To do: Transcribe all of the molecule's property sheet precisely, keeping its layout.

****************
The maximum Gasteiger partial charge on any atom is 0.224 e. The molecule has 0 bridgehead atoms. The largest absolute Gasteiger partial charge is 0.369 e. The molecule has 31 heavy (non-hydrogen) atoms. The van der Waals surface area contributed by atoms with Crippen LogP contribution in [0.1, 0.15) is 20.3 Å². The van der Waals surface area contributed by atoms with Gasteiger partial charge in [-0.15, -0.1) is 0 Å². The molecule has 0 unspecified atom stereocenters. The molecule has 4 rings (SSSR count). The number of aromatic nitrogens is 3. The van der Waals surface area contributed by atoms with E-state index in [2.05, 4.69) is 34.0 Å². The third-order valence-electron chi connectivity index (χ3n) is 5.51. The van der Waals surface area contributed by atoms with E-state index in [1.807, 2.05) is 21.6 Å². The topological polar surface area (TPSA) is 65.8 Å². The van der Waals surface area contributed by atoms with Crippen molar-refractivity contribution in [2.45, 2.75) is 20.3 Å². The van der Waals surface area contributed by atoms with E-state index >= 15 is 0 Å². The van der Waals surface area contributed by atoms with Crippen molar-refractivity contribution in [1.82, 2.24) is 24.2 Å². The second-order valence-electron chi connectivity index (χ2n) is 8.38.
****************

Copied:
The maximum Gasteiger partial charge on any atom is 0.224 e. The molecule has 0 bridgehead atoms. The largest absolute Gasteiger partial charge is 0.369 e. The molecule has 31 heavy (non-hydrogen) atoms. The van der Waals surface area contributed by atoms with Crippen LogP contribution in [0.1, 0.15) is 20.3 Å². The van der Waals surface area contributed by atoms with Gasteiger partial charge in [-0.15, -0.1) is 0 Å². The molecule has 0 unspecified atom stereocenters. The molecule has 4 rings (SSSR count). The number of aromatic nitrogens is 3. The van der Waals surface area contributed by atoms with E-state index in [2.05, 4.69) is 34.0 Å². The third-order valence-electron chi connectivity index (χ3n) is 5.51. The van der Waals surface area contributed by atoms with E-state index in [1.807, 2.05) is 21.6 Å². The topological polar surface area (TPSA) is 65.8 Å². The van der Waals surface area contributed by atoms with Crippen molar-refractivity contribution in [2.45, 2.75) is 20.3 Å². The van der Waals surface area contributed by atoms with E-state index >= 15 is 0 Å². The van der Waals surface area contributed by atoms with Crippen molar-refractivity contribution in [1.82, 2.24) is 24.2 Å². The second-order valence-electron chi connectivity index (χ2n) is 8.38.